5 Comments

  • Michael Stein

    Everyone trying to tear down American statues because they say "it represents slavery" or "he was a mass murderer". are either muslim apologists or muslims. Try and find one person demanding these statues be removed who isnt'. Try. And the real punchline to all this is Mohammed was a slave merchant and it was the muslims who captured, enslaved, and sold Africans around the world. So why in the hell are we propping up mohammed and letting his pedophile worshipping cult members and their apologists tear down American Statues?!! You either learn how to educate yourselves and fight or you'll go down.

  • Michael Stein

    I repeat. Everyone trying to tear down American statues because they say "it represents slavery" or "he was a mass murderer". are either muslim apologists or muslims. Try and find one person demanding these statues be removed who isnt'. Try. And the real punchline to all this is Mohammed was a slave merchant and it was the muslims who captured, enslaved, and sold Africans around the world. So why in the hell are we propping up mohammed and letting his pedophile worshipping cult members and their apologists tear down American Statues?!! You either learn how to educate yourselves and fight or you'll go down.

  • Southern Gentleman

    “We Are Fighting for Independence, Not Slavery”. – Jefferson Davis President of the Confederacy to Edward Kirk

    “I have always been in favor of Emancipation.” – Robert E Lee

    “Let us stand together. We may differ in color, but not in sentiment. Many things have been said about me which are wrong, and which white and black persons here, who stood by me through the war, can contradict.” – Nathan Bedford Forrest

    “African Americans have the right to vote.” – Confederate Colonel John Salmon Ford

    The confederate soldier “Fought because he was provoked, intimidated, and ultimately invaded”
    -James Webb Born Fighting a History of the Scoth-Irish in America

    “I was fighting for my home, and he had no business being there”
    -Virginia confederate Solider Frank Potts

    List of causes of the Civil War-

    Harpers Ferry

    On the night of October 16, 1859, Brown and a band of followers seized the federal arsenal at Harper’s Ferry, Virginia (now West Virginia), in what is believed to have been an attempt to arm a slave insurrection. (Brown denied this at his trial, but evidence indicated otherwise.) They were dislodged by a force of U.S. Marines led by Army lieutenant colonel Robert E. Lee.

    Brown was swiftly tried for treason against Virginia and hanged. Southern reaction initially was that his acts were those of a mad fanatic, of little consequence. But when Northern abolitionists made a martyr of him, Southerners came to believe this was proof the North intended to wage a war of extermination against white Southerners. Brown’s raid thus became a step on the road to war between the sections.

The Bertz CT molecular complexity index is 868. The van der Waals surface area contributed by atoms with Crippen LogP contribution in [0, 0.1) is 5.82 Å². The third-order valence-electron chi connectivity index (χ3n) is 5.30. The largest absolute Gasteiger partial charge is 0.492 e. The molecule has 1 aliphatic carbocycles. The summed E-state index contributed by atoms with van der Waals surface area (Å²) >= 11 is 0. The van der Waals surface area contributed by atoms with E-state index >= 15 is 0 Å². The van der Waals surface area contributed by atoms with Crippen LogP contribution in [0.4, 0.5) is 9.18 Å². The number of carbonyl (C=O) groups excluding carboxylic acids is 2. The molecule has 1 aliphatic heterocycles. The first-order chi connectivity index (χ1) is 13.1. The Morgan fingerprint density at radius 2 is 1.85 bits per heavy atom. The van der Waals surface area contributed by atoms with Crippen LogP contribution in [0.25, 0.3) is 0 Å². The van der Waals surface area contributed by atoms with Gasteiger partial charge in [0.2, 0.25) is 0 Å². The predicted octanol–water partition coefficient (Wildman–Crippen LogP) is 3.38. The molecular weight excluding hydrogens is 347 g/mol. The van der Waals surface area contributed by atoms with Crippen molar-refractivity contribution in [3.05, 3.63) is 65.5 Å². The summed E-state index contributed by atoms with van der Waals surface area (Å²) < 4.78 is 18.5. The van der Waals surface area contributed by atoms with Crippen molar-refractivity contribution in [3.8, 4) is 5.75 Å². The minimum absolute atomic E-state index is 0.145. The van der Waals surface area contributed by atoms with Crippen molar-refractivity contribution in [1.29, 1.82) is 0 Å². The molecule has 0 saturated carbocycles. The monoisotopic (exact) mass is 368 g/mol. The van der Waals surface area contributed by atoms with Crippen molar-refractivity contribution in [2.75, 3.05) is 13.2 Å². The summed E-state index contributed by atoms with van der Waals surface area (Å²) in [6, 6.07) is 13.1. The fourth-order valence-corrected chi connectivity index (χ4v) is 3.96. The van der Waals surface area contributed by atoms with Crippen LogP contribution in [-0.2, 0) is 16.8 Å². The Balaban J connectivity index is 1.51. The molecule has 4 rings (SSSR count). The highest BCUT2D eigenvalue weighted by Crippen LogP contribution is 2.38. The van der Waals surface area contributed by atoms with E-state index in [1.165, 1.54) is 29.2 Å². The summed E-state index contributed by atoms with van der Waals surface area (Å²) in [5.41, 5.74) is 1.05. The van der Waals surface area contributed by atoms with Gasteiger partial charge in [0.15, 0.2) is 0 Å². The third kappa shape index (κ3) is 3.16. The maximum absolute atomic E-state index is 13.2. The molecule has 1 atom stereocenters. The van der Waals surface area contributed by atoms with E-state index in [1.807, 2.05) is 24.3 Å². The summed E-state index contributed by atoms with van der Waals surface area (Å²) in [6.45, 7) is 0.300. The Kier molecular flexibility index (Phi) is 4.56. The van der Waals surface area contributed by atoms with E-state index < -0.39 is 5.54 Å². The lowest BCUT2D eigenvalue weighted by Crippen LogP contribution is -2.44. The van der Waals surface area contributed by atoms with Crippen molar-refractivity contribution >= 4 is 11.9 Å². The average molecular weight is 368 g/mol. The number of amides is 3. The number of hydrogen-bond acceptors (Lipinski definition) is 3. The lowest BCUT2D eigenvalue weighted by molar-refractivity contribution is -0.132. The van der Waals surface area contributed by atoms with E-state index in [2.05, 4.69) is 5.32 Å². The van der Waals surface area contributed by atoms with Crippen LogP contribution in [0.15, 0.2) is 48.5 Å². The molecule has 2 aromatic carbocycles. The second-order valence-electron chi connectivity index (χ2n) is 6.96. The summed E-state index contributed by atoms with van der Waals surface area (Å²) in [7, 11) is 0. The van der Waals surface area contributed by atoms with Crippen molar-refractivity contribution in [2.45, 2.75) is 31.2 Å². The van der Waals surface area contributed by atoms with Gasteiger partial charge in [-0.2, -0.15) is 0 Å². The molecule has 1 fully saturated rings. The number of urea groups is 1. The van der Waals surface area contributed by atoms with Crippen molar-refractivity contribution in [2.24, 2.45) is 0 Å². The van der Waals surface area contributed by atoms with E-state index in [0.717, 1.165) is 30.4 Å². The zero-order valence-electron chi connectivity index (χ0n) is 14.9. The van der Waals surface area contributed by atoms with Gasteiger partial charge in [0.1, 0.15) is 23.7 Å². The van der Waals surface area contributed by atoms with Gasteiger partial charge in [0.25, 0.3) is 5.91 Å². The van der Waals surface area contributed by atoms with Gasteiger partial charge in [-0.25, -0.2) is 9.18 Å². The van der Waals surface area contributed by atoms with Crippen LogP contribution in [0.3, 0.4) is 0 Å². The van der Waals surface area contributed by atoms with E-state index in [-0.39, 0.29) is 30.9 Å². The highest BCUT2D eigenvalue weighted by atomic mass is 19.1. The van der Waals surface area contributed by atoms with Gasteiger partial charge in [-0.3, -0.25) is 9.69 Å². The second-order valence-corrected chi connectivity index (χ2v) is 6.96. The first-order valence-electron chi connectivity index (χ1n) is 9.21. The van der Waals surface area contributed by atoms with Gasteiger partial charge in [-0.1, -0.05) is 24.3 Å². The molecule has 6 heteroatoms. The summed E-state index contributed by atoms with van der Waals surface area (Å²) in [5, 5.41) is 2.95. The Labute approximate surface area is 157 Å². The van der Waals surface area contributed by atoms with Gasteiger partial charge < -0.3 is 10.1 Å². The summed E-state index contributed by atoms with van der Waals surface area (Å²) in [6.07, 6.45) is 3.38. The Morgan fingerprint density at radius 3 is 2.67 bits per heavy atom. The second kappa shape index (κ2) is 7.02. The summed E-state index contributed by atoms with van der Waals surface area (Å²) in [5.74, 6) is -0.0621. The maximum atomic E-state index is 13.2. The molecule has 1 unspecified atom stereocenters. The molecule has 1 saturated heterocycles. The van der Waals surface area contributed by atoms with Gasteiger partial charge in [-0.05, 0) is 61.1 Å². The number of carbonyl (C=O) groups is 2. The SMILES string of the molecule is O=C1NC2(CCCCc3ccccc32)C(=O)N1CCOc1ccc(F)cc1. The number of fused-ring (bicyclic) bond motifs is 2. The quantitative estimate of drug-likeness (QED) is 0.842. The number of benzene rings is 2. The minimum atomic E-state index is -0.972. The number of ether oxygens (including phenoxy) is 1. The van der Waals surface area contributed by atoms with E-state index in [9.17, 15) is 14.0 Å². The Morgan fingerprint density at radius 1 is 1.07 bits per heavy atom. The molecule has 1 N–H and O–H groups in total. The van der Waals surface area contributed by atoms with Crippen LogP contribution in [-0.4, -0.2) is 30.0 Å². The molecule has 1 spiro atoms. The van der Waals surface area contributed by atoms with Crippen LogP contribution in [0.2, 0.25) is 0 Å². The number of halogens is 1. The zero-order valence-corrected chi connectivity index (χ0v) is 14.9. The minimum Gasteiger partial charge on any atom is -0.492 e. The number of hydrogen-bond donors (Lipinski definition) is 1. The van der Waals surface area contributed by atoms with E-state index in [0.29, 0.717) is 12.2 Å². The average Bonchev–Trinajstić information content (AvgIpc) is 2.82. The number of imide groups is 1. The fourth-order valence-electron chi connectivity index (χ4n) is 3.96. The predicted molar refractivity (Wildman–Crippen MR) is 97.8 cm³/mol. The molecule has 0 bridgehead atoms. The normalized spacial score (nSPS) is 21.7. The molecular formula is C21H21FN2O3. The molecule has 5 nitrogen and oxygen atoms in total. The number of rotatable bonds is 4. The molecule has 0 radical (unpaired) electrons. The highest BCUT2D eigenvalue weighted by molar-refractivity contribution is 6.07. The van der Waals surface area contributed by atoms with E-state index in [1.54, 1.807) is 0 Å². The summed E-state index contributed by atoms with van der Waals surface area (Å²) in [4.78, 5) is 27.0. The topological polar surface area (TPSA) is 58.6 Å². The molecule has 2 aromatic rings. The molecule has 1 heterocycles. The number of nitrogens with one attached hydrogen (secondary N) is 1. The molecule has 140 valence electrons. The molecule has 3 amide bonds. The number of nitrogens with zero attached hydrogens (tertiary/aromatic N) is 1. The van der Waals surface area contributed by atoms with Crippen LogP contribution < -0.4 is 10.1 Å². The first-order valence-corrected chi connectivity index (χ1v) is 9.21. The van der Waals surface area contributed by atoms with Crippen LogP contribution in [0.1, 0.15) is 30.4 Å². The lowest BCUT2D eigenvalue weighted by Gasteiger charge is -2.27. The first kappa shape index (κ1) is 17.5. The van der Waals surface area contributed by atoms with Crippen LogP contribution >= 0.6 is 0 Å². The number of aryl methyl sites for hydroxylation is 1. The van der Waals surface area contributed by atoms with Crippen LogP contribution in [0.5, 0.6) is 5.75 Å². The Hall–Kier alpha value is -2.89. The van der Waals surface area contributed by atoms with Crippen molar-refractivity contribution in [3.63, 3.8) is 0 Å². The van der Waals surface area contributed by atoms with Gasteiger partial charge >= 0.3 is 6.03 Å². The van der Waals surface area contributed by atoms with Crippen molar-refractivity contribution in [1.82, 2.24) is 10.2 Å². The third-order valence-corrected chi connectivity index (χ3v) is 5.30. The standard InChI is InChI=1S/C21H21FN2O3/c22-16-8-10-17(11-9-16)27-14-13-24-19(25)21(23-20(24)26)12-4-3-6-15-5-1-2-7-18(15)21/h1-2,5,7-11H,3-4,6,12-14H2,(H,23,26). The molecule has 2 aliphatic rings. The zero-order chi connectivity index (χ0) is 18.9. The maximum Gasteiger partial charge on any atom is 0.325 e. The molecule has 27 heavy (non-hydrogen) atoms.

States' Rights

    The idea of states' rights was not new to the Civil War. Since the Constitution was first written there had been arguments about how much power the states should have versus how much power the federal government should have. The southern states felt that the federal government was taking away their rights and powers.

    Political power

    That was not enough to calm the fears of delegates to an 1860 secession convention in South Carolina. To the surprise of other Southern states—and even to many South Carolinians—the convention voted to dissolve the state’s contract with the United States and strike off on its own.

    South Carolina had threatened this before in the 1830s during the presidency of Andrew Jackson, over a tariff that benefited Northern manufacturers but increased the cost of goods in the South. Jackson had vowed to send an army to force the state to stay in the Union, and Congress authorized him to raise such an army (all Southern senators walked out in protest before the vote was taken), but a compromise prevented the confrontation from occurring.

    Perhaps learning from that experience the danger of going it alone, in 1860 and early 1861 South Carolina sent emissaries to other slave holding states urging their legislatures to follow its lead, nullify their contract with the United States and form a new Southern Confederacy. Six more states heeded the siren call: Mississippi, Florida, Alabama, Georgia, Louisiana, and Texas. Others voted down secession—temporarily. When President Lincoln called for Volunteers to invade the south, six southern states voted to join the Confederacy.

    The issue of slavery

    The burning issue that led to the disruption of the union was the debate over the future of slavery. Secession brought about a war in which the Northern and Western states and territories fought to preserve the Union, and the South fought to establish Southern independence as a new confederation of states under its own constitution.

    Most of the states of the North, meanwhile, one by one had gradually abolished slavery. A steady flow of immigrants, especially from Ireland and Germany during the potato famine of the 1840s and 1850s, insured the North a ready pool of laborers, many of whom could be hired at low wages, diminishing the need to cling to the institution of slavery. Child labor was also a growing trend in the North.

    The agrarian South utilized slaves to tend its large plantations and perform other duties. On the eve of the Civil War, some 4 million Africans and their descendants toiled as slave laborers in the South. Slavery was interwoven into the Southern economy although only a relatively small portion of the population actually owned slaves.

    – History . net

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